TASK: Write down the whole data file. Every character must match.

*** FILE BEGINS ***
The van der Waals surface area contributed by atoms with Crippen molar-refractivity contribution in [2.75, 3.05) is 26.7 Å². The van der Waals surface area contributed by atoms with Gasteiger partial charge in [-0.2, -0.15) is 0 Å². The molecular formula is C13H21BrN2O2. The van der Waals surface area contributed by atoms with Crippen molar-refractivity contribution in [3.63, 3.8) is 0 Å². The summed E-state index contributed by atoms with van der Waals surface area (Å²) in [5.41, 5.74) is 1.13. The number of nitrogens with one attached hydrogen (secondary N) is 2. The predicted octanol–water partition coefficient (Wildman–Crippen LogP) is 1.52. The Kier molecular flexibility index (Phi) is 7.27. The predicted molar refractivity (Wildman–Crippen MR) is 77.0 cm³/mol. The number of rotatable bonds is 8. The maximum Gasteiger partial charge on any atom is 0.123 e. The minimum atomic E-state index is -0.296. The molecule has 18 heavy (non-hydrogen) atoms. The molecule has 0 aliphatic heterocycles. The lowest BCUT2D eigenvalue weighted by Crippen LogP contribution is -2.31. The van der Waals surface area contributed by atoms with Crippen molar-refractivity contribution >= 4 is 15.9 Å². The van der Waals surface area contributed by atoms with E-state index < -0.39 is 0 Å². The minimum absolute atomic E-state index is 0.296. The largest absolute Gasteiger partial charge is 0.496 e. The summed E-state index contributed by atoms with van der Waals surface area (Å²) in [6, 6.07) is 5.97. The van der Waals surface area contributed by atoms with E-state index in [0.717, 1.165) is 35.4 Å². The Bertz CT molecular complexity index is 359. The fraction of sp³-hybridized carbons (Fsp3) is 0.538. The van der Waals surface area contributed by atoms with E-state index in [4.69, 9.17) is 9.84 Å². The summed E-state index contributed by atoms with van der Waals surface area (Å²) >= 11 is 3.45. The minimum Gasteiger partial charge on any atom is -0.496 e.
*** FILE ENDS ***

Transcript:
The van der Waals surface area contributed by atoms with Crippen molar-refractivity contribution in [2.75, 3.05) is 26.7 Å². The van der Waals surface area contributed by atoms with Gasteiger partial charge in [-0.2, -0.15) is 0 Å². The molecular formula is C13H21BrN2O2. The van der Waals surface area contributed by atoms with Crippen molar-refractivity contribution in [3.63, 3.8) is 0 Å². The summed E-state index contributed by atoms with van der Waals surface area (Å²) in [5.41, 5.74) is 1.13. The number of nitrogens with one attached hydrogen (secondary N) is 2. The predicted octanol–water partition coefficient (Wildman–Crippen LogP) is 1.52. The Kier molecular flexibility index (Phi) is 7.27. The predicted molar refractivity (Wildman–Crippen MR) is 77.0 cm³/mol. The number of rotatable bonds is 8. The maximum Gasteiger partial charge on any atom is 0.123 e. The minimum atomic E-state index is -0.296. The molecule has 18 heavy (non-hydrogen) atoms. The molecule has 0 aliphatic heterocycles. The lowest BCUT2D eigenvalue weighted by Crippen LogP contribution is -2.31. The van der Waals surface area contributed by atoms with Crippen molar-refractivity contribution >= 4 is 15.9 Å². The van der Waals surface area contributed by atoms with E-state index < -0.39 is 0 Å². The minimum absolute atomic E-state index is 0.296. The largest absolute Gasteiger partial charge is 0.496 e. The summed E-state index contributed by atoms with van der Waals surface area (Å²) in [6, 6.07) is 5.97. The van der Waals surface area contributed by atoms with E-state index in [0.717, 1.165) is 35.4 Å². The Bertz CT molecular complexity index is 359. The fraction of sp³-hybridized carbons (Fsp3) is 0.538. The van der Waals surface area contributed by atoms with E-state index in [4.69, 9.17) is 9.84 Å². The summed E-state index contributed by atoms with van der Waals surface area (Å²) >= 11 is 3.45. The minimum Gasteiger partial charge on any atom is -0.496 e.